Baricitinib plus Remdesivir for Hospitalized Adults with Covid-19

Baricitinib plus Remdesivir for Hospitalized Adults with Covid-19

Fecha de publicación online: 04/03/2021 Fecha de publicación en papel: 4 Marzo 2021 Revista: The New England Journal of Medicine

Abstract:

Background
Severe coronavirus disease 2019 (Covid-19) is associated with dysregulated inflammation. The effects of combination treatment with baricitinib, a Janus kinase inhibitor, plus remdesivir are not known.

Methods
We conducted a double-blind, randomized, placebo-controlled trial evaluating baricitinib plus remdesivir in hospitalized adults with Covid-19. All the patients received remdesivir (≤10 days) and either baricitinib (≤14 days) or placebo (control). The primary outcome was the time to recovery. The key secondary outcome was clinical status at day 15.

Results
A total of 1033 patients underwent randomization (with 515 assigned to combination treatment and 518 to control). Patients receiving baricitinib had a median time to recovery of 7 days (95% confidence interval [CI], 6 to 8), as compared with 8 days (95% CI, 7 to 9) with control (rate ratio for recovery, 1.16; 95% CI, 1.01 to 1.32; P=0.03), and a 30% higher odds of improvement in clinical status at day 15 (odds ratio, 1.3; 95% CI, 1.0 to 1.6). Patients receiving high-flow oxygen or noninvasive ventilation at enrollment had a time to recovery of 10 days with combination treatment and 18 days with control (rate ratio for recovery, 1.51; 95% CI, 1.10 to 2.08). The 28-day mortality was 5.1% in the combination group and 7.8% in the control group (hazard ratio for death, 0.65; 95% CI, 0.39 to 1.09). Serious adverse events were less frequent in the combination group than in the control group (16.0% vs. 21.0%; difference, −5.0 percentage points; 95% CI, −9.8 to −0.3; P=0.03), as were new infections (5.9% vs. 11.2%; difference, −5.3 percentage points; 95% CI, −8.7 to −1.9; P=0.003).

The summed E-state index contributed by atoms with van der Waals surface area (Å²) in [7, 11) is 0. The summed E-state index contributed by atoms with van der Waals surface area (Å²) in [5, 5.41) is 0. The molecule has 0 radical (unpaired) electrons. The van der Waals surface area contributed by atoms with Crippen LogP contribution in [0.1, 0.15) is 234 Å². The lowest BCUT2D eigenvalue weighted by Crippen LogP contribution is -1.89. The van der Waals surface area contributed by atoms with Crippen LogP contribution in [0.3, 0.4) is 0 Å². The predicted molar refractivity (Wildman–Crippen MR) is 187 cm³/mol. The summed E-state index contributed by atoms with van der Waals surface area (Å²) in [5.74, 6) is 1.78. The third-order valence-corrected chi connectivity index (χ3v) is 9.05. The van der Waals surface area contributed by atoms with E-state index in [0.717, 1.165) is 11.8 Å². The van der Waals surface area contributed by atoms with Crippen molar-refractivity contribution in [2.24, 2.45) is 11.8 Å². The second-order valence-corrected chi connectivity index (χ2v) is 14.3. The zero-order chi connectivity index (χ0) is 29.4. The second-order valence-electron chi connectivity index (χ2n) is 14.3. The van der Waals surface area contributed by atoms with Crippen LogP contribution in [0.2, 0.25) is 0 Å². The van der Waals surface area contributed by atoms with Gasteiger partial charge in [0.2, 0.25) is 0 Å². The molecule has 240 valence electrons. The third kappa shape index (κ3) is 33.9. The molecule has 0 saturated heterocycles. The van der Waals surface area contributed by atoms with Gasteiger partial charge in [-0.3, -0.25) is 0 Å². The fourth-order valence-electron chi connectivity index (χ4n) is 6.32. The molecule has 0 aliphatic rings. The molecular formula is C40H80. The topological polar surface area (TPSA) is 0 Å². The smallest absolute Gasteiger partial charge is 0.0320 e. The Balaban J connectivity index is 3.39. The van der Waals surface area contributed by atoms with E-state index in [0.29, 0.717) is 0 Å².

Conclusions
Baricitinib plus remdesivir was superior to remdesivir alone in reducing recovery time and accelerating improvement in clinical status among patients with Covid-19, notably among those receiving high-flow oxygen or noninvasive ventilation. The combination was associated with fewer serious adverse events. (Funded by the National Institute of Allergy and Infectious Diseases; ClinicalTrials.gov number, NCT04401579. opens in new tab.)

Autores: Andre C. Kalil, M.D., M.P.H., Thomas F. Patterson, M.D., Aneesh K. Mehta, M.D., Kay M. Tomashek, M.D., M.P.H., Cameron R. Wolfe, M.B., B.S., M.P.H., Varduhi Ghazaryan, M.D., Vincent C. Marconi, M.D., Guillermo M. Ruiz-Palacios, M.D., Lanny Hsieh, M.D., Susan Kline, M.D., Victor Tapson, M.D., Nicole M. Iovine, M.D., Ph.D., et al. Study group: Roger Paredes et. al.

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Irsi Caixa

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Fundación 'La Caixa' Generalitat de Catalunya - Departament de Salut

 

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